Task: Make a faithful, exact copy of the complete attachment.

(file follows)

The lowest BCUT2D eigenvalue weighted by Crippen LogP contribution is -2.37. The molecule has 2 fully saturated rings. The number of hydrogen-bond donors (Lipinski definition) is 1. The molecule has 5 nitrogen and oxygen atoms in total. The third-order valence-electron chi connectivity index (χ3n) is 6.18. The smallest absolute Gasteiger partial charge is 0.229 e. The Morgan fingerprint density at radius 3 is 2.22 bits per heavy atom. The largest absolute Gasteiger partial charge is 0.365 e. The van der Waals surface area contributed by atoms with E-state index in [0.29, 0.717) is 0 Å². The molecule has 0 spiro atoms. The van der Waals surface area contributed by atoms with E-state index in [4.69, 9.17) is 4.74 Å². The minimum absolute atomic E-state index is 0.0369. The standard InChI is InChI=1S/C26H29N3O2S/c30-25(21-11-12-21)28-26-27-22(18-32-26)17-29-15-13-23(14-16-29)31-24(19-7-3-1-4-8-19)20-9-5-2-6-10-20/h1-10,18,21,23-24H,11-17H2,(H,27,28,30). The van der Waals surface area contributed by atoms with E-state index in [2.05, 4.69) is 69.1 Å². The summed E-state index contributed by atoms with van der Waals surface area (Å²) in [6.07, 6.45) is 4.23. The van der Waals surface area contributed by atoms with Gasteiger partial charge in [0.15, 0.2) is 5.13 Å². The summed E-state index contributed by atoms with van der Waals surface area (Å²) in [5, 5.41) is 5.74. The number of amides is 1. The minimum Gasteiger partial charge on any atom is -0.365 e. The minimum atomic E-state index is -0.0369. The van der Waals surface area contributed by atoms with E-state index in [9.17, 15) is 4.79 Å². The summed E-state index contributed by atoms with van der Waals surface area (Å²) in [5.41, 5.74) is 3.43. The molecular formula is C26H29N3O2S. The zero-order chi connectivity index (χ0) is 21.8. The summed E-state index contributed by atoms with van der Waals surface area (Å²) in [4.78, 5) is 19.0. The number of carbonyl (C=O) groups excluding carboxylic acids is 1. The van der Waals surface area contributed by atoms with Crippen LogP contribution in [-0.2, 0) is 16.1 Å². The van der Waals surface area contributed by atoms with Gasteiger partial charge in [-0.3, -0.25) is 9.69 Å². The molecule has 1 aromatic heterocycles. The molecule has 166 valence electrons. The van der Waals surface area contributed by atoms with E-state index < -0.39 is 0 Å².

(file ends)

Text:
The lowest BCUT2D eigenvalue weighted by Crippen LogP contribution is -2.37. The molecule has 2 fully saturated rings. The number of hydrogen-bond donors (Lipinski definition) is 1. The molecule has 5 nitrogen and oxygen atoms in total. The third-order valence-electron chi connectivity index (χ3n) is 6.18. The smallest absolute Gasteiger partial charge is 0.229 e. The Morgan fingerprint density at radius 3 is 2.22 bits per heavy atom. The largest absolute Gasteiger partial charge is 0.365 e. The van der Waals surface area contributed by atoms with E-state index in [0.29, 0.717) is 0 Å². The molecule has 0 spiro atoms. The van der Waals surface area contributed by atoms with E-state index in [4.69, 9.17) is 4.74 Å². The minimum absolute atomic E-state index is 0.0369. The standard InChI is InChI=1S/C26H29N3O2S/c30-25(21-11-12-21)28-26-27-22(18-32-26)17-29-15-13-23(14-16-29)31-24(19-7-3-1-4-8-19)20-9-5-2-6-10-20/h1-10,18,21,23-24H,11-17H2,(H,27,28,30). The van der Waals surface area contributed by atoms with E-state index in [2.05, 4.69) is 69.1 Å². The summed E-state index contributed by atoms with van der Waals surface area (Å²) in [6.07, 6.45) is 4.23. The van der Waals surface area contributed by atoms with Gasteiger partial charge in [0.15, 0.2) is 5.13 Å². The summed E-state index contributed by atoms with van der Waals surface area (Å²) in [5, 5.41) is 5.74. The number of amides is 1. The minimum Gasteiger partial charge on any atom is -0.365 e. The minimum atomic E-state index is -0.0369. The van der Waals surface area contributed by atoms with E-state index in [9.17, 15) is 4.79 Å². The summed E-state index contributed by atoms with van der Waals surface area (Å²) in [5.41, 5.74) is 3.43. The molecular formula is C26H29N3O2S. The zero-order chi connectivity index (χ0) is 21.8. The summed E-state index contributed by atoms with van der Waals surface area (Å²) in [4.78, 5) is 19.0. The number of carbonyl (C=O) groups excluding carboxylic acids is 1. The van der Waals surface area contributed by atoms with Crippen LogP contribution in [-0.2, 0) is 16.1 Å². The van der Waals surface area contributed by atoms with Gasteiger partial charge in [-0.3, -0.25) is 9.69 Å². The molecule has 1 aromatic heterocycles. The molecule has 166 valence electrons. The van der Waals surface area contributed by atoms with E-state index < -0.39 is 0 Å².